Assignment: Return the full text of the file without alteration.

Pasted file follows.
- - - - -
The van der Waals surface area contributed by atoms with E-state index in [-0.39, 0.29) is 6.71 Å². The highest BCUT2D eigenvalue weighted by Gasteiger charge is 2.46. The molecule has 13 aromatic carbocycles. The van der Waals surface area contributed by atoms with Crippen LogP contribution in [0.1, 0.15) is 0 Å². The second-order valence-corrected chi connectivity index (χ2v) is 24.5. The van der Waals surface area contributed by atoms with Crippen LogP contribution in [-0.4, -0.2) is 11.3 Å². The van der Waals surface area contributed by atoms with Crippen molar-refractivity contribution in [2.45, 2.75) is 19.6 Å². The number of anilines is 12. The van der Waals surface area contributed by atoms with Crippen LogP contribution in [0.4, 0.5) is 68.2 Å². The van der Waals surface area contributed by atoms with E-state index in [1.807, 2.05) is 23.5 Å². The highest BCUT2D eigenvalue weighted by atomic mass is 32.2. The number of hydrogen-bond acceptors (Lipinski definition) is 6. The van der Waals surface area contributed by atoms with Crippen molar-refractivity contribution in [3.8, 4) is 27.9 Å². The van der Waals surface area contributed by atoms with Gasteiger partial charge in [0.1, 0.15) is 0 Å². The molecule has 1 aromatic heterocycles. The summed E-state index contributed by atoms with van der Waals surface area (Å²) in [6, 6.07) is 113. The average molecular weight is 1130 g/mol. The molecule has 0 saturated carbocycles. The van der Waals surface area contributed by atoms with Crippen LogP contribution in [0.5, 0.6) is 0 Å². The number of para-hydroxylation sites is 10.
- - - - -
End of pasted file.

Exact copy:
The van der Waals surface area contributed by atoms with E-state index in [-0.39, 0.29) is 6.71 Å². The highest BCUT2D eigenvalue weighted by Gasteiger charge is 2.46. The molecule has 13 aromatic carbocycles. The van der Waals surface area contributed by atoms with Crippen LogP contribution in [0.1, 0.15) is 0 Å². The second-order valence-corrected chi connectivity index (χ2v) is 24.5. The van der Waals surface area contributed by atoms with Crippen LogP contribution in [-0.4, -0.2) is 11.3 Å². The van der Waals surface area contributed by atoms with Crippen molar-refractivity contribution in [2.45, 2.75) is 19.6 Å². The number of anilines is 12. The van der Waals surface area contributed by atoms with Crippen LogP contribution in [0.4, 0.5) is 68.2 Å². The van der Waals surface area contributed by atoms with E-state index in [1.807, 2.05) is 23.5 Å². The highest BCUT2D eigenvalue weighted by atomic mass is 32.2. The number of hydrogen-bond acceptors (Lipinski definition) is 6. The van der Waals surface area contributed by atoms with Crippen molar-refractivity contribution in [3.8, 4) is 27.9 Å². The van der Waals surface area contributed by atoms with Gasteiger partial charge in [0.1, 0.15) is 0 Å². The molecule has 1 aromatic heterocycles. The summed E-state index contributed by atoms with van der Waals surface area (Å²) in [6, 6.07) is 113. The average molecular weight is 1130 g/mol. The molecule has 0 saturated carbocycles. The van der Waals surface area contributed by atoms with Crippen LogP contribution in [0.5, 0.6) is 0 Å². The number of para-hydroxylation sites is 10.